In "A Leak in the Fountain of Youth", Amelia Reynolds Long follows an old tradition common to science fiction in particular and to fiction in general. When works of prose fiction were a recent invention in the late 17th and early 18th century, writers such as Aphra Behn, Daniel Defoe, and Jonathan Swift would ease their readers into their fictional worlds by writing in the first person, and having their narrators explain how they came to set their experiences down in writing. Later, in the late 19th and early 20th century, when science fiction was a new genre, the same thing happened: writers would ease their readers into their worlds by writing in the first person, such as the unnamed narrators of H. G. Wells' The Time Machine and The War of the Worlds, or John Carter, the narrator of Edgar Rice Burroughs' early Barsoom novels. Long follows this tradition by having Eric Dale, the narrator of "A Leak in the Fountain of Youth", explain to the reader why he has chosen to publish an account of the doings of his friend Professor O'Flannigan.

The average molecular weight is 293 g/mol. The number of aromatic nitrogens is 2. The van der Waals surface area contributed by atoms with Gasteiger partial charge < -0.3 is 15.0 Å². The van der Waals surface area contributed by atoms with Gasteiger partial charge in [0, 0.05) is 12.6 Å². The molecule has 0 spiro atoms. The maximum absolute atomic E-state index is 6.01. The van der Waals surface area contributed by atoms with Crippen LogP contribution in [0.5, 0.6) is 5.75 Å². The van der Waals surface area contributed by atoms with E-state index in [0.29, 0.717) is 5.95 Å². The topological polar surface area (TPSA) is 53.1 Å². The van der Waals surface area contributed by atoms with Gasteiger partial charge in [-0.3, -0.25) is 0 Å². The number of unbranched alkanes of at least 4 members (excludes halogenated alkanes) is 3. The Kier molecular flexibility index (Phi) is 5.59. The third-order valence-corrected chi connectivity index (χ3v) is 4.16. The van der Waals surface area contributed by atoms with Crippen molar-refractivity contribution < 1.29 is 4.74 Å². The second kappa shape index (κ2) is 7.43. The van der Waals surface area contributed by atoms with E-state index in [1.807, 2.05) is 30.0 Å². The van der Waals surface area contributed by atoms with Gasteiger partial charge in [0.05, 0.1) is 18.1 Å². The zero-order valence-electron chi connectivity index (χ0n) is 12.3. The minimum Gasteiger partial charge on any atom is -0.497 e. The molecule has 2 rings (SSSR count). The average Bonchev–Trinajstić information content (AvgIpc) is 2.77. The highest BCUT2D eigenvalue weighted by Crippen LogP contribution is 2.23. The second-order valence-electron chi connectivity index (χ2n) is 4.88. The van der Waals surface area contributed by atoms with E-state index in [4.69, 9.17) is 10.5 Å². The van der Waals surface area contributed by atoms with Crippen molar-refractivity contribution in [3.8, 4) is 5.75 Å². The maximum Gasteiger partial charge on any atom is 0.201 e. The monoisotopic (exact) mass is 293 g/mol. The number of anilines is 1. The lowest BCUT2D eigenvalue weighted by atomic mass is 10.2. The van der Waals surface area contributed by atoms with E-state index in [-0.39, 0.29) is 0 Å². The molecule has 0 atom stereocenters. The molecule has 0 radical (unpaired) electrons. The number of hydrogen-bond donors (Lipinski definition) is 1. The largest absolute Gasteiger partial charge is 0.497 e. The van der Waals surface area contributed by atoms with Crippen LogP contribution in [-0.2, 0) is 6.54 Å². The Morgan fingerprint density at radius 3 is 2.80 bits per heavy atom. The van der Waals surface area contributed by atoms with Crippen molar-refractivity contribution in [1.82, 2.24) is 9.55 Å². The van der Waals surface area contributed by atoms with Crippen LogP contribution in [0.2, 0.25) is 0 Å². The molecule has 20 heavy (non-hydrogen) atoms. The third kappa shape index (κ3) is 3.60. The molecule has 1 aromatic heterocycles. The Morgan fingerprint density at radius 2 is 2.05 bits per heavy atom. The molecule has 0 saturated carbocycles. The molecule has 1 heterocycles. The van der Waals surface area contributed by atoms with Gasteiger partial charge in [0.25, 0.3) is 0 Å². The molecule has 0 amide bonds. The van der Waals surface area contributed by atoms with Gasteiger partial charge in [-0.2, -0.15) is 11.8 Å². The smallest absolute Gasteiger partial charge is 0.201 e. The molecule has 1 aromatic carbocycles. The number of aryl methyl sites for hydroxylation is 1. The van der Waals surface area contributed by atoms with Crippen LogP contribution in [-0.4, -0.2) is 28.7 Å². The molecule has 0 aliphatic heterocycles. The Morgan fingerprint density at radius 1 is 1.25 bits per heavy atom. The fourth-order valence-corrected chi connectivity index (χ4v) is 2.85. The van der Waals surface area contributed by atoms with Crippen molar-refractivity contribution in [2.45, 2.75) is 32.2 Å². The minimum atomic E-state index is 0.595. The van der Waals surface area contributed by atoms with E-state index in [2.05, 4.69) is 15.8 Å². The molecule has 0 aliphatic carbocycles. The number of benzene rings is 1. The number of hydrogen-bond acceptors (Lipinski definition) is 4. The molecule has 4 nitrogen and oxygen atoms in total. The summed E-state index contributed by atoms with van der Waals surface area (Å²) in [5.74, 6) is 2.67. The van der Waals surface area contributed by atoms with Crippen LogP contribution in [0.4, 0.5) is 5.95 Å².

Long also sets out to produce a humorous story, which has always been relatively rare in science fiction. Mind you, the story's humor is broad even by 1930s standards: the reliance on Irish surnames (especially McGillicuddy) as intrinsically funny, and the poet-as-esthete stereotype (first popularized by Oscar Wilde in the 19th century).
As for the story's science content, it's mostly a handwave to allow for the story gimmick, a serum to reverse the aging process. The functions Long assigns to the various glands are largely erroneous, and I have been unable to find any mention of separate amoebas joining together to form a single individual.
Long wrote a second story featuring Professor O'Flannigan, "Reverse Phylogeny", which will also be appearing in this blog. It seems reasonable to assume that Long intended to write a whole series of "Professor O'Flannigan" stories, but by the end of the 1930s she had become unhappy with the direction science fiction was taking, and turned to writing mystery novels instead.